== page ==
Moldova says will move Israeli embassy to Jerusalem amid political crisis
Moldova announced on Wednesday its intention to move its Israeli embassy from Tel Aviv to Jerusalem, amid a political and constitutional crisis that is embroiling the small Eastern European country.
The former Soviet state would be the first European country to make the controversial move.
Two competing governments, each announcing itself legitimate, one backed by Russia and the other by the European Union, have been wrestling over Moldova’s presidency.
In his statement announcing Moldova's decision, Prime Minister Pavel Filip linked the move to his country's domestic political crisis.
On 9 June, Filip became the country’s interim president after a court suspended the Moscow-backed incumbent.
Filip swiftly dissolved parliament and announced a snap election to be held in September.
In a statement to the media, Filip wrote that his decision to move Moldova's embassy was adopted urgently, "taking into account the political instability and uncertainty in the country”.
“[These are] commitments that we have previously undertaken and we want to make sure they will be respected, regardless of what happens after the snap elections,” Filip said.
Analysts have linked the embassy move to a bid by Filip for support in Washington, which moved its embassy to Jerusalem last year.
Filip has also approved the controvesial sale of land in Moldova's capital for a new US embassy.
Once part of the Soviet Union, Moldova is a diplomatic battleground between Western Europe and Russia.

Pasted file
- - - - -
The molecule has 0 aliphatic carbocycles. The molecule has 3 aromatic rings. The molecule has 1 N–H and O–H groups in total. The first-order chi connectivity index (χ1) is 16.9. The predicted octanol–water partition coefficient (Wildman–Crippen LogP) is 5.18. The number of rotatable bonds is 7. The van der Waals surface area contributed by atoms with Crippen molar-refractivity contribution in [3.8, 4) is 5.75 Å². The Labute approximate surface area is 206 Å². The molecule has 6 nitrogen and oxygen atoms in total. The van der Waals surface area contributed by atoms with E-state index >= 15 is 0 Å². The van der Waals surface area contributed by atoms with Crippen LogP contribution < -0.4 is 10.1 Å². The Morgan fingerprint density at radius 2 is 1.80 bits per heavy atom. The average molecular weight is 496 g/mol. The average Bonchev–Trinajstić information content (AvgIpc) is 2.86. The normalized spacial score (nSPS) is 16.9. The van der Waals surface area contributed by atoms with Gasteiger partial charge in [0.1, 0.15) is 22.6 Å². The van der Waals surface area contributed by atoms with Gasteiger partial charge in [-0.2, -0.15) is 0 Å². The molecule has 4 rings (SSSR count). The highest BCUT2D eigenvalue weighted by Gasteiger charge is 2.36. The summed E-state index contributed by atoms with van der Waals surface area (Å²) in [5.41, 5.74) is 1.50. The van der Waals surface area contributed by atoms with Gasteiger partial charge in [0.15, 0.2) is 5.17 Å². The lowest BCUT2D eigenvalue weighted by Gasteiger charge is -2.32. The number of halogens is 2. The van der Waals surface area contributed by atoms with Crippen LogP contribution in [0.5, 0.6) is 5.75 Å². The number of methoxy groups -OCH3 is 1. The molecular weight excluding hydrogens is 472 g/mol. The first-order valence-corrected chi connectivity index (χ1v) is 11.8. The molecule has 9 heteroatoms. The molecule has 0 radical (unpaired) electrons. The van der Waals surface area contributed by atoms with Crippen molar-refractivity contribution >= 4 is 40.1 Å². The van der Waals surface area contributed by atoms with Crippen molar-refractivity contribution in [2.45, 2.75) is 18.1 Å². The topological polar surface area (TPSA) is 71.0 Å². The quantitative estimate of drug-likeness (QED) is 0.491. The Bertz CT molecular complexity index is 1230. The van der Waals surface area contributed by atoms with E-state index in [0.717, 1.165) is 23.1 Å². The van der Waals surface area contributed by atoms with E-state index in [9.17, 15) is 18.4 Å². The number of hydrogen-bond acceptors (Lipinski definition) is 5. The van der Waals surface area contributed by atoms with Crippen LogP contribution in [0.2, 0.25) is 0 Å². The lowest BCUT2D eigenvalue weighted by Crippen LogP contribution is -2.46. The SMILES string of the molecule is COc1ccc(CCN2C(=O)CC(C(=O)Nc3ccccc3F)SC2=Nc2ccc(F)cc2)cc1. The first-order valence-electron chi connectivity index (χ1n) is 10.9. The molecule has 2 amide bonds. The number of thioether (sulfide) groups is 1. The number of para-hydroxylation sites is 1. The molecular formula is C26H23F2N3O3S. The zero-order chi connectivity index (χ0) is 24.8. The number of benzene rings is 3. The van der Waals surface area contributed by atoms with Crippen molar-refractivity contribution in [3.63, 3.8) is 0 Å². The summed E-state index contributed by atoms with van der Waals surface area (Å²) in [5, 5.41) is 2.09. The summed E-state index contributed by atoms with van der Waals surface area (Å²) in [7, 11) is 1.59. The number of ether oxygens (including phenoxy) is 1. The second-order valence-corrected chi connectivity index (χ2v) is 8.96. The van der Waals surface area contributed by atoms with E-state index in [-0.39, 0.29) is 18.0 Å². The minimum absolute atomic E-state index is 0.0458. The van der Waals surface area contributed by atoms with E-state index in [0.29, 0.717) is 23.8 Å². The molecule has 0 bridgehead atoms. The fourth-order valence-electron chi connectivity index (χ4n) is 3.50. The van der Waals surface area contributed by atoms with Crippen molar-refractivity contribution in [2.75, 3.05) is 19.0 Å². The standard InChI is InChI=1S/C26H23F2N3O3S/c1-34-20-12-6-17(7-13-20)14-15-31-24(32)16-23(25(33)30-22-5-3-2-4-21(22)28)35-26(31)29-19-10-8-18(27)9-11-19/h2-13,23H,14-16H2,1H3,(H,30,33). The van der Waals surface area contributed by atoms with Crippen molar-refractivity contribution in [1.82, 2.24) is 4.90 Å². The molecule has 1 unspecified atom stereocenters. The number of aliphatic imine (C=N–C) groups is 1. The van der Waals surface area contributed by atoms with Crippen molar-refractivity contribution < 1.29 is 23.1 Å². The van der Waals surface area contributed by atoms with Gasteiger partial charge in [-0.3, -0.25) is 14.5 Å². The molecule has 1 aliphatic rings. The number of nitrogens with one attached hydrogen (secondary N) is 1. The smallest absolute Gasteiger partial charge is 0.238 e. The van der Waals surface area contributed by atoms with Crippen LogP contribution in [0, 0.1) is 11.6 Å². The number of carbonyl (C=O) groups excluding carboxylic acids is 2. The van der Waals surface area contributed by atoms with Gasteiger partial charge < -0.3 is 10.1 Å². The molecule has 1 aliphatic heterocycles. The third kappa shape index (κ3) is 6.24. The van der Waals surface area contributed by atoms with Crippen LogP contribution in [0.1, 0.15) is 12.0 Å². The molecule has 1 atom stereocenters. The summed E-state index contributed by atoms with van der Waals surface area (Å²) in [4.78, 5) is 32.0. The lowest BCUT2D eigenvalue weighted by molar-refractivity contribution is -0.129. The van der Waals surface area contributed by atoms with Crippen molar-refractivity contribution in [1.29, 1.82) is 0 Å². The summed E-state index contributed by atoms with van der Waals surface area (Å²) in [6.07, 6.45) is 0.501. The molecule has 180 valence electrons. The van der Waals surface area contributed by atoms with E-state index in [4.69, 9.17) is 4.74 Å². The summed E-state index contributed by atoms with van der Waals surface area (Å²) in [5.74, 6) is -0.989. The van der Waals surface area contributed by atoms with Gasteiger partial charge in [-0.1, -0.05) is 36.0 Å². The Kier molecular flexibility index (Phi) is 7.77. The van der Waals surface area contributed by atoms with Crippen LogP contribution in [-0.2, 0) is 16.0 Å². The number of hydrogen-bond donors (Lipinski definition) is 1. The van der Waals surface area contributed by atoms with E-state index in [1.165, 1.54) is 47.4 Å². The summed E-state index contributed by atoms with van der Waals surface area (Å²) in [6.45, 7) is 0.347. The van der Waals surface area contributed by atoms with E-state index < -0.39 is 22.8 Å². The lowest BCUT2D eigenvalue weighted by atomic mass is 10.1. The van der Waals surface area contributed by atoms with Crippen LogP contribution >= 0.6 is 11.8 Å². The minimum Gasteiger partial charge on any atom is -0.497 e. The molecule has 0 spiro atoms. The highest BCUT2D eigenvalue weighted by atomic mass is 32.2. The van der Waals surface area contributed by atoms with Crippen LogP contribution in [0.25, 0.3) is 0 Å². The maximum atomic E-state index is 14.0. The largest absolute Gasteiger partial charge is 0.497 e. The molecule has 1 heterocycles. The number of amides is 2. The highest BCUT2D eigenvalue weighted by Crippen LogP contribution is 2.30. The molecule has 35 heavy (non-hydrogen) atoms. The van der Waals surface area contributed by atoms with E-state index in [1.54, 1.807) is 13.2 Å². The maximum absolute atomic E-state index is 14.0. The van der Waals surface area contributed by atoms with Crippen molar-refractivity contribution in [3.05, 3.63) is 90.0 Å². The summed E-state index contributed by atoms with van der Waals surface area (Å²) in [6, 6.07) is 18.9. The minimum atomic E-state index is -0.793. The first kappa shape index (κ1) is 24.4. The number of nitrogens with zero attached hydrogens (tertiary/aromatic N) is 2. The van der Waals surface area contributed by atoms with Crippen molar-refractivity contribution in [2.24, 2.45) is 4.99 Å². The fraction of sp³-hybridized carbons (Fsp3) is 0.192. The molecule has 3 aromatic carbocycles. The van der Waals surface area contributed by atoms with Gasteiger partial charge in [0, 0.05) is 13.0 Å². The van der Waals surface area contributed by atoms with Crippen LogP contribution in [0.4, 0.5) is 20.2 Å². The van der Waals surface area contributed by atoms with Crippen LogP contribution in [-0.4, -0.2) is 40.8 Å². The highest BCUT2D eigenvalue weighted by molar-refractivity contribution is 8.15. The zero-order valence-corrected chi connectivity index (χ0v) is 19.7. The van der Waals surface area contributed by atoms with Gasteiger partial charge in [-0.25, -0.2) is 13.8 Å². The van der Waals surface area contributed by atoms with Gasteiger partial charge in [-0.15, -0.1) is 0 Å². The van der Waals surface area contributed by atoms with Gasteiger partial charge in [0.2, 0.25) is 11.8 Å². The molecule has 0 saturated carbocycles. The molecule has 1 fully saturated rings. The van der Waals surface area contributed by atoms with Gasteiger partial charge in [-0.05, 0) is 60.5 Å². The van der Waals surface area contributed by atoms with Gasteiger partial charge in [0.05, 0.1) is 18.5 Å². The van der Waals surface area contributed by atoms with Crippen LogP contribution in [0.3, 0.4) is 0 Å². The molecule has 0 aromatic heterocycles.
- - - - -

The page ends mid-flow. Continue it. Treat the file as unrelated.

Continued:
Though a small country largely lacking in influence, Moldova's embassy move would be highly controversial.
Israel claims Jerusalem as its capital city, however its eastern neighbourhoods were captured in the 1967 Middle East war and occupied ever since. Palestinians seek East Jerusalem as the capital of a future state, and the wider international community believes the city's status should be settled in peace negotiations.
In December 2017, US President Donald Trump unilaterally announced Jerusalem as Israel’s capital and then moved the his country's embassy from Tel Aviv in May 2018.
Trump's transfer of the US embassy to the disputed city sparked protests and a violent Israeli crackdown, and 128 states condemned it in a United Nations General Assembly vote.
Beside the US, only Guatemala has an embassy in Jerusalem. Paraguay has relocated its embassy to the city, but the Paraguayan President Mario Abdo said that his country’s mission would move back to Tel Aviv, backtracking on the previous government's decision.
Honduras and Romania have both announced plans to move their embassies from Tel Aviv to Jerusalem, but have not yet taken the step.